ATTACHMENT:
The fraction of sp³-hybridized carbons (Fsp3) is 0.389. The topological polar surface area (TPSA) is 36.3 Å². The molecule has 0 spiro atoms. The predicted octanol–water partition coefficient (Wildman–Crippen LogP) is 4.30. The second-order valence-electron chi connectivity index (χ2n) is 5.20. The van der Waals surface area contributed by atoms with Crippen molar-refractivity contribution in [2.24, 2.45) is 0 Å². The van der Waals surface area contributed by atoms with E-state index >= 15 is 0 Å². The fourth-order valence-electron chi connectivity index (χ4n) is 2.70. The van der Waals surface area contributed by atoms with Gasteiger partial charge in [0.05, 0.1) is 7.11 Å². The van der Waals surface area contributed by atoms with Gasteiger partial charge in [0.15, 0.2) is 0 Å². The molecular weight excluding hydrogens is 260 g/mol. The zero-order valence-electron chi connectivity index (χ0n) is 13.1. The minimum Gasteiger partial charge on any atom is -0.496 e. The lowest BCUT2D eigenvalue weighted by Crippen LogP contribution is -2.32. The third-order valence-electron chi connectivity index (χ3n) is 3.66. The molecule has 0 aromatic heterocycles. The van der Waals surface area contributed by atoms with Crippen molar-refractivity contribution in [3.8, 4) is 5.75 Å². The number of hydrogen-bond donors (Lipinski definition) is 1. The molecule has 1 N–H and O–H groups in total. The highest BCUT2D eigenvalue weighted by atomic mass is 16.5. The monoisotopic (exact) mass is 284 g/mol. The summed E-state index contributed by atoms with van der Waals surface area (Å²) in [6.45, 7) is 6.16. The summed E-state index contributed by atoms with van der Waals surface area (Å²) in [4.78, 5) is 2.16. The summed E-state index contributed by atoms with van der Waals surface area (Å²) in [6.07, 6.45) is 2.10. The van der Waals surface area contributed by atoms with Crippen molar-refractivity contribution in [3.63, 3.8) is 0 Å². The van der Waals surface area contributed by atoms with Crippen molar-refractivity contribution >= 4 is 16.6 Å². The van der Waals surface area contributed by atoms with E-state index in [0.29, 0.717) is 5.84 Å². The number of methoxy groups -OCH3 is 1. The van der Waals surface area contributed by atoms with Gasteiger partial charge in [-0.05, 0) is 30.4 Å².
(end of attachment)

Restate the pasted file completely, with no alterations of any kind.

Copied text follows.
The fraction of sp³-hybridized carbons (Fsp3) is 0.389. The topological polar surface area (TPSA) is 36.3 Å². The molecule has 0 spiro atoms. The predicted octanol–water partition coefficient (Wildman–Crippen LogP) is 4.30. The second-order valence-electron chi connectivity index (χ2n) is 5.20. The van der Waals surface area contributed by atoms with Crippen molar-refractivity contribution in [2.24, 2.45) is 0 Å². The van der Waals surface area contributed by atoms with E-state index >= 15 is 0 Å². The fourth-order valence-electron chi connectivity index (χ4n) is 2.70. The van der Waals surface area contributed by atoms with Gasteiger partial charge in [0.05, 0.1) is 7.11 Å². The van der Waals surface area contributed by atoms with Gasteiger partial charge in [0.15, 0.2) is 0 Å². The molecular weight excluding hydrogens is 260 g/mol. The zero-order valence-electron chi connectivity index (χ0n) is 13.1. The minimum Gasteiger partial charge on any atom is -0.496 e. The lowest BCUT2D eigenvalue weighted by Crippen LogP contribution is -2.32. The third-order valence-electron chi connectivity index (χ3n) is 3.66. The molecule has 0 aromatic heterocycles. The van der Waals surface area contributed by atoms with Crippen molar-refractivity contribution in [3.8, 4) is 5.75 Å². The number of hydrogen-bond donors (Lipinski definition) is 1. The molecule has 1 N–H and O–H groups in total. The highest BCUT2D eigenvalue weighted by atomic mass is 16.5. The monoisotopic (exact) mass is 284 g/mol. The summed E-state index contributed by atoms with van der Waals surface area (Å²) in [6.45, 7) is 6.16. The summed E-state index contributed by atoms with van der Waals surface area (Å²) in [4.78, 5) is 2.16. The summed E-state index contributed by atoms with van der Waals surface area (Å²) in [6.07, 6.45) is 2.10. The van der Waals surface area contributed by atoms with Crippen molar-refractivity contribution in [3.63, 3.8) is 0 Å². The van der Waals surface area contributed by atoms with Crippen molar-refractivity contribution >= 4 is 16.6 Å². The van der Waals surface area contributed by atoms with E-state index in [0.29, 0.717) is 5.84 Å². The number of methoxy groups -OCH3 is 1. The van der Waals surface area contributed by atoms with Gasteiger partial charge in [-0.05, 0) is 30.4 Å².